Pelizzoli: I can’t give you all the criteria, but the persistence layer needs to be highly encrypted. The transports need to be highly encrypted. Every time anything is persisted, it has to go through a regulatory set of checks, just to make sure that it’s allowed to do what it’s being asked to do. We need a lot of cleanliness in the way metrics are captured so that you can’t use a metric to get back to a person.
If nothing else, we have learned a lot from the recent [data intrusion] announcements by Facebook, Marriott and Equifax. The data is quite prevalent out there. And payments data, just like your hospital data, is the most personal.
As we start figuring out the nuances of regulation around an individual service, it must be externalized. We have to be able to literally inject solutions to regulatory requirements – and not by coding it. We can’t be creating any payments that are ambiguous.
That’s why we are starting to see a lot of effort going into how artificial intelligence (AI) can help. AI could check services and configurations to test for every possibility, so that there isn’t a “hole” that somebody can go through with a certain amount of credentials.
As we go forward, those are the types of things that — when we are in a public cloud — we need to account for. When we were all internal, we had a lot of perimeter defenses. The new perimeter becomes more nebulous in a public cloud. You can create virtual private clouds, but you need to be very wary that you are expanding time factors or latency.
Gardner: Robert, it sounds like major financial applications, like a global real-time payment solution, are getting from the cloud what startups and cloud-native organizations have taken for granted. We’re now able to take the benefits of cloud to some of the most extreme and complex use cases.
Christiansen: That’s a really good observation, Dana. A healthcare organization could use the same technologies to leverage an industrial-strength transaction platform that allows them to deliver healthcare solutions globally. And they could deem it as a future proof infrastructure solution.
One of the big advantages of the public cloud has been the isolation of all those things that many central IT teams have had to do day in and day out. That is to patch releases, upgrade processes, constantly looking at the refresh. They call it painting the Golden Gate Bridge – where once you finish painting the bridge, you have to go back and do it all over again. And a lot of that effort and money goes into that refresh process.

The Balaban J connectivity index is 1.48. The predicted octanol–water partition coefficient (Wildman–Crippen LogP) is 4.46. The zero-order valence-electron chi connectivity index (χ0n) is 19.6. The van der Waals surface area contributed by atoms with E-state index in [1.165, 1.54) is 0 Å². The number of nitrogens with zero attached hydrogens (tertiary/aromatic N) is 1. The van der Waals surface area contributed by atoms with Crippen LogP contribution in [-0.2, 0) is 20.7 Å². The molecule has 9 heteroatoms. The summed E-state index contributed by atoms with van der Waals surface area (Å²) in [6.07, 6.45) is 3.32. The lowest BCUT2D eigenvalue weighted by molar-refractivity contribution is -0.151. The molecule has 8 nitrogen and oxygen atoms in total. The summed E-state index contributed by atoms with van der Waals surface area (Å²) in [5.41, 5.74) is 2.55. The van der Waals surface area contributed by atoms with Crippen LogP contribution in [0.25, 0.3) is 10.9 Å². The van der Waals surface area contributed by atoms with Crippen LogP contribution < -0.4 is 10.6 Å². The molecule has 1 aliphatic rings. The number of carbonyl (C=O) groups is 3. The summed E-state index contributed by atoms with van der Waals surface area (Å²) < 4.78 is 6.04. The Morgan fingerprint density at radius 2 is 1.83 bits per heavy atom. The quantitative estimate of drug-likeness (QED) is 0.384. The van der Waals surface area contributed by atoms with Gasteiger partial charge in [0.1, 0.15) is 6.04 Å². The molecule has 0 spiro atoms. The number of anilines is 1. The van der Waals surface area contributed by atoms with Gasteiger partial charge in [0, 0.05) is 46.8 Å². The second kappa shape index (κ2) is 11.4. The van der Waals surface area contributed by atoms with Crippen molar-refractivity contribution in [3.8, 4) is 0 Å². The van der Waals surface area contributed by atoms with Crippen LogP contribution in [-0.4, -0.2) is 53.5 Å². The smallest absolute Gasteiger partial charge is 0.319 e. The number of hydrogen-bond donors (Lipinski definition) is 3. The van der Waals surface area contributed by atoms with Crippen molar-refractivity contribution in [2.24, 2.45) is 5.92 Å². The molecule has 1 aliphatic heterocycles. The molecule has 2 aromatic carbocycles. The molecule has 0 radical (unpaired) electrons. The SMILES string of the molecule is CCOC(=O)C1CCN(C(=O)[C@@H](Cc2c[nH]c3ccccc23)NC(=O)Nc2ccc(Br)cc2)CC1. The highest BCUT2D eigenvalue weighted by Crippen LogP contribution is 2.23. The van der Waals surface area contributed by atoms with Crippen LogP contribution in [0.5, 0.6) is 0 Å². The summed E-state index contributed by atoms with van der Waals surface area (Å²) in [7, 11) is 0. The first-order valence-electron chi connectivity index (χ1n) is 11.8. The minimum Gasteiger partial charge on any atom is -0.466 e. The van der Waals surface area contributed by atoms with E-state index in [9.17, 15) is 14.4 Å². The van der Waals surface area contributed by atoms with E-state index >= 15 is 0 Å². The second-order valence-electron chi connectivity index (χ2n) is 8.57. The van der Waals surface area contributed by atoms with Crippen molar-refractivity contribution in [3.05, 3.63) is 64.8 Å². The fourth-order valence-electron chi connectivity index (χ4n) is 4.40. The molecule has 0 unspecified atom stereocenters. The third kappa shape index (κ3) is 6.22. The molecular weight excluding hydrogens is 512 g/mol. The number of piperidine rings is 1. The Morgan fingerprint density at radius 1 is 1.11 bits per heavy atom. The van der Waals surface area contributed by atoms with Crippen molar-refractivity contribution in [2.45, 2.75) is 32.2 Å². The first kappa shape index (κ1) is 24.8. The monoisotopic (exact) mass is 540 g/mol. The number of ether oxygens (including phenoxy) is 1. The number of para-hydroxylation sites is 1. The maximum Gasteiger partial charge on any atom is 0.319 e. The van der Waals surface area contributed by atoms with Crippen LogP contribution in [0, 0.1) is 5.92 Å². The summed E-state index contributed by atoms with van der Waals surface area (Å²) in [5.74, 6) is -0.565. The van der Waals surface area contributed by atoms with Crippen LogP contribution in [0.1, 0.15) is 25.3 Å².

And so they are asking themselves, “Hey, how can we take our three or four billion dollar IT spend, and take x amount of that and begin applying it toward innovation?”
And if someone can take a piece out of that equation, all things are eligible. Everyone is asking the same question, “How do I compete globally in a way that allows me to build the agility transformation into my organization?” Right now there is so much rigidity, but the balance against what Paolo was talking about — the industrial-grade network and transaction framework — to get this stuff done cannot be relinquished.
So people are asking a lot of the same questions. They come in and ask us at CTP, “Hey, what use-cases are actually in place today where I can start leveraging portions of the public cloud, so I can start knocking off pieces?”
Gardner: Paolo, as Mastercard hybrid cloud, you must have visibility and monitoring across these different models. It’s a new kind of monitoring, a new kind of management. What do you look to from CTP and HPE to help attain new levels of insight so you can measure what’s going on, and therefore optimize and automate?
Pelizzoli: CTP has been a very good and integral part of our first steps into the cloud. Now, I will give you one disclaimer. We have some companies that are Mastercard companies that are already in the cloud, and were born in the cloud. So we have experience with AWS, we have experience with Azure and we have some experience with Google Cloud Platform.
It’s not that Mastercard isn’t in the cloud already, it is. But when you start taking the entire plant and move it, we want to make sure that the security controls, which CTP has been helping ratify, get extended into the cloud — and where appropriate, actually removed, because there are better ones in the cloud today.